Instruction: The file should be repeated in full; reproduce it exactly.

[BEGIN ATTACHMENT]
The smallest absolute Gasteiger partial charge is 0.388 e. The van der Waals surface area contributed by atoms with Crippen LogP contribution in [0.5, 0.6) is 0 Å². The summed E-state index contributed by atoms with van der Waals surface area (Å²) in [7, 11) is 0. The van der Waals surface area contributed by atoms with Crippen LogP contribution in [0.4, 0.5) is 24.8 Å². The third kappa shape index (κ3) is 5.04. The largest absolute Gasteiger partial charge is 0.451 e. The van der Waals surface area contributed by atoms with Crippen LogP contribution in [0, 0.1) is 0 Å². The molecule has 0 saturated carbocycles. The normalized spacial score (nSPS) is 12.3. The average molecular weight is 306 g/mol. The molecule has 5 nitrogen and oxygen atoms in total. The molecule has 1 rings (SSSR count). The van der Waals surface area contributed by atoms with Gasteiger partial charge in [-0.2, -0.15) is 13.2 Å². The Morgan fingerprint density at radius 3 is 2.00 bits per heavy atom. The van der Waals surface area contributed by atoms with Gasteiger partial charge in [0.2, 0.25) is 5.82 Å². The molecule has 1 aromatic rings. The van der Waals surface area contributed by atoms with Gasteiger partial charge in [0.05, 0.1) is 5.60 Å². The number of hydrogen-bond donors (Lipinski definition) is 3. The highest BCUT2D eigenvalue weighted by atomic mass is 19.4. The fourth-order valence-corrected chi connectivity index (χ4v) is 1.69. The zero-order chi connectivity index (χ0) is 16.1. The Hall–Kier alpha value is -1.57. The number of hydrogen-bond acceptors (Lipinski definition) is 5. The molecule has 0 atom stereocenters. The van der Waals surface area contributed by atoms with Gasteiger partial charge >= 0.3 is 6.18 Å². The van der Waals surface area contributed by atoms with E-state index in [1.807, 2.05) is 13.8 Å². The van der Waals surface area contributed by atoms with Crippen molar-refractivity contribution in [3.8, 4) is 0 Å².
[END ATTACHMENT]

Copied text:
The smallest absolute Gasteiger partial charge is 0.388 e. The van der Waals surface area contributed by atoms with Crippen LogP contribution in [0.5, 0.6) is 0 Å². The summed E-state index contributed by atoms with van der Waals surface area (Å²) in [7, 11) is 0. The van der Waals surface area contributed by atoms with Crippen LogP contribution in [0.4, 0.5) is 24.8 Å². The third kappa shape index (κ3) is 5.04. The largest absolute Gasteiger partial charge is 0.451 e. The van der Waals surface area contributed by atoms with Crippen LogP contribution in [0, 0.1) is 0 Å². The molecule has 0 saturated carbocycles. The normalized spacial score (nSPS) is 12.3. The average molecular weight is 306 g/mol. The molecule has 5 nitrogen and oxygen atoms in total. The molecule has 1 rings (SSSR count). The van der Waals surface area contributed by atoms with Gasteiger partial charge in [-0.2, -0.15) is 13.2 Å². The Morgan fingerprint density at radius 3 is 2.00 bits per heavy atom. The van der Waals surface area contributed by atoms with Gasteiger partial charge in [0.2, 0.25) is 5.82 Å². The molecule has 1 aromatic rings. The van der Waals surface area contributed by atoms with Gasteiger partial charge in [0.05, 0.1) is 5.60 Å². The number of hydrogen-bond donors (Lipinski definition) is 3. The highest BCUT2D eigenvalue weighted by atomic mass is 19.4. The fourth-order valence-corrected chi connectivity index (χ4v) is 1.69. The zero-order chi connectivity index (χ0) is 16.1. The Hall–Kier alpha value is -1.57. The number of hydrogen-bond acceptors (Lipinski definition) is 5. The molecule has 0 atom stereocenters. The van der Waals surface area contributed by atoms with Gasteiger partial charge >= 0.3 is 6.18 Å². The van der Waals surface area contributed by atoms with E-state index in [1.807, 2.05) is 13.8 Å². The van der Waals surface area contributed by atoms with Crippen molar-refractivity contribution in [3.8, 4) is 0 Å².